Phantom of the Paradise was obviously an update of the horror classic the Phantom of the Opera, (which had already been remade several times) the story of an enigmatic figure who haunted the Paris Opera house and who is obsessed with a beautiful young singer.

De Palma’s innovation was to combine the stories and character of the Phantom – a passionate but horribly disfigured character, desperately in love – with Faust, who obtains greatness and eternal life at the price of his soul.

De Palma also created a backstory for the Phantom, who in the original is an enigma – a    maimed genius whose origins are unexplained. In Paradise, he starts out as a goofy and affable songwriter named Winslow, who shows up at auditions for the opening of a new theatre, the Paradise, owned and run by a promoter named Swan, played by Williams.

Swan frames Winslow on a drug charge and steals his music – a cantata of Faust. In jail Winslow is subjected to experiments engineered by Swan (including replacing his teeth with metal ones) but when Winslow hears his music will be played by a band he loathes, the Juicy Fruits, he breaks out of jail to wreak havoc in the plant where the records are being made.

Instead, Winslow ends up nearly crushing his head in a hot record press, deforming his face. He dons a black leather body suit and cape and a bird-like mask, and starts living in a studio in the Paradise, writing for Swan.

As he discovers over the course of the film, The Phantom’s deal with Swan has imprisoned him and made him immortal; but Swan, too has a deal with the devil: in a variation of Wilde’s picture of Dorian Gray, Swan ages on videotape, but not in person.

The film is uneven at best. It doesn’t have the same dreamlike quality, sense of humour, or even memorable songs that Rocky Horror has. Its interest is more for trivia – Paul Hirsch, the editor, went on to edit Star Wars and the Empire Strikes Back, and Sissy Spacek – who starred in Carrie – was the set dresser on Paradise.

Combining the three stories of the Phantom of the Opera, Faust, and the Picture of Dorian Gray is the best thing about the film. And that is the part that George Lucas used to create the character of Darth Vader.

Lucas and De Palma

It took Lucas years to finish the script for Star Wars. His first draft, started in 1973, wasn’t finished until May, 1974. The Phantom of the Paradise was released in October, 74, and Lucas turned in a second (and apparently much-improved) draft on January 28, 1975, titled “Adventures of the Starkiller, Episode One of the Star Wars.”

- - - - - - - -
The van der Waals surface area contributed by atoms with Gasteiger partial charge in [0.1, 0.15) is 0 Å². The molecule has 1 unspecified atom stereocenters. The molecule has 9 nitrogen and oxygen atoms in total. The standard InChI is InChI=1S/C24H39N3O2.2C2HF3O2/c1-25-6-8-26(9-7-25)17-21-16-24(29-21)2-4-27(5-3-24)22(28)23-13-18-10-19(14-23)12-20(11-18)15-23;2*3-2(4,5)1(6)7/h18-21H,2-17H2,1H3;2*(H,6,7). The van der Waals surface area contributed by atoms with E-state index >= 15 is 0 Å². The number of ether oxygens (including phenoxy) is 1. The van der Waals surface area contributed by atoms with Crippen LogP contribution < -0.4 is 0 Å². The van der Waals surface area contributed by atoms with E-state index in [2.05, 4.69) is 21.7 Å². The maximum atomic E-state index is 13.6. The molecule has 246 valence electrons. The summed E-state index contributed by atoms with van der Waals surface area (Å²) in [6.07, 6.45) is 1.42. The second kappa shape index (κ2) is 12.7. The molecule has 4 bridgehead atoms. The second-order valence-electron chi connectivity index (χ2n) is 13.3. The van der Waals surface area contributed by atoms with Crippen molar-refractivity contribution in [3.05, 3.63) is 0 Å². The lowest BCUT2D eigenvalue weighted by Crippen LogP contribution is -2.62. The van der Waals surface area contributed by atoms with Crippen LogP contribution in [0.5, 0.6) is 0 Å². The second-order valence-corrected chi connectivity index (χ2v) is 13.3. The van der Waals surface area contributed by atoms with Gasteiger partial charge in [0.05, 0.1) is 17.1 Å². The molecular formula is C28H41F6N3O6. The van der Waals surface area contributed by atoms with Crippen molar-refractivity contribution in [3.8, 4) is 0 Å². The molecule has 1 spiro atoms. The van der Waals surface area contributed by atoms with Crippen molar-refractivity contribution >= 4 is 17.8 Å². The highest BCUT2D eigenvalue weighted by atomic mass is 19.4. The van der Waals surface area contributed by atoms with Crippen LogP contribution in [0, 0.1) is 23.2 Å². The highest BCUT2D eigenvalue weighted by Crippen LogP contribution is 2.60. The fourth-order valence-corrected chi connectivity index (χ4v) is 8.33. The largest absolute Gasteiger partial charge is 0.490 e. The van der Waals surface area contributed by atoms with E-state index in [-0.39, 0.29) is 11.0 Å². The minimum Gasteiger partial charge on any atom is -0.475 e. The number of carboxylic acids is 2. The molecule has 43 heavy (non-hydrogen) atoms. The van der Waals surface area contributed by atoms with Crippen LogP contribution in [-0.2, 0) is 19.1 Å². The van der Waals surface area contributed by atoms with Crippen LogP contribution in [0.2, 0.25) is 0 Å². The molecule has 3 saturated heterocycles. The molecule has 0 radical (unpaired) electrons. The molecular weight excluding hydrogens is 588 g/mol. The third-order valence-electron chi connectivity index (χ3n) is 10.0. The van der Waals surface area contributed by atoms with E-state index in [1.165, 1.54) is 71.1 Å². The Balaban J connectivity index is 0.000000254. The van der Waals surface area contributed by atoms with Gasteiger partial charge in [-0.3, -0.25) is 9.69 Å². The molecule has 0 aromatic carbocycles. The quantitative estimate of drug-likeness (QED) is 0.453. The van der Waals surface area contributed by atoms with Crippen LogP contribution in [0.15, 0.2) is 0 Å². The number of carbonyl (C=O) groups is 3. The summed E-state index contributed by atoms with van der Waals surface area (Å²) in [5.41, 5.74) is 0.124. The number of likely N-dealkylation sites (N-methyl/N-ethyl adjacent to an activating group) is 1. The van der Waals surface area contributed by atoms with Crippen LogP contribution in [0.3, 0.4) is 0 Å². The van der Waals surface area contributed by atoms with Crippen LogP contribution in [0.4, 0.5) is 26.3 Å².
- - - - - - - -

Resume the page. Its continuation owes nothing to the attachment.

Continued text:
Lucas and De Palma knew each other well. They were both young filmmakers in L.A., and they famously held the auditions for Star Wars and the horror film Carrie together, at the same time. They both wanted to cast young, relative unknowns. Lucas and De Palma spent two months together in the old Samuel Goldwyn Studios seeing between 30 and 40 actors a day. Lucas was shy and quiet, De Palma was outgoing. Mark Hamill, later cast as Luke Skywalker, thought Lucas was De Palma’s gofer.

Making Star Wars was an ordeal for Lucas. He struggled with the studio, the British crew refused to work past 5:30 in the afternoon, there were budget overruns and when he returned to California from shooting in the UK, the special effects company he had set up to create shots for the film had already spent half its $2-million budget and produced only three shots. At one point, Lucas was hospitalized due to stress, and had virtually resigned himself to the film being a failure.

This was borne out by Lucas’ experience screening a rough cut of the film to a select group of friends. They were Bill Huyck and Gloria Katz, (who wrote the script for American Graffiti and had punched up the dialogue in Star Wars); John Milius (who wrote the screenplay for Apocalypse Now) Matthew Robbins and Hal Barwood, Jay Cocks (the film critic for Time), Steven Spielberg and De Palma.

“They all thought it was a disaster,” Lucas said. De Palma was the most critical, needling Lucas about “the almighty Force” and calling it one of the worst things he had ever seen. When the group went out for dinner afterwards, Pollock writes that Cocks and Spielberg were the only ones who liked it – they sat on one side of the table praising the film while “De Palma faced them and made snide suggestions.”

In the end, De Palma stopped being such a dick, and he and Cocks rewrote the “opening crawl” that introduces the film, changes that Lucas incorporated in the final edit.

Where the Two Films Line Up

The Phantom of the Paradise’s influence is clear in both the design and character of Darth Vader.

  • In Episode IV it’s most evident in the design of Darth Vader’s costume – his cape, helmet and electronic chest box. You can also see that when Obi-Wan Kenobi shuts down the power to the tractor beam, it is actually similar to the monitor levels in the Phantom’s cubicle – studio.
  • That same cubicle studio – which is a real studio at New York’s the Power Station – is the design inspiration for Darth Vader’s meditation chamber in The Empire Strikes Back.
  • In the Return of the Jedi, there are two similarities – in Paradise, the Phantom uses a neon sign shaped like a lightning bolt to kill a character named “Beef” onstage, while the Emperor and Vader use “Force Lightning.”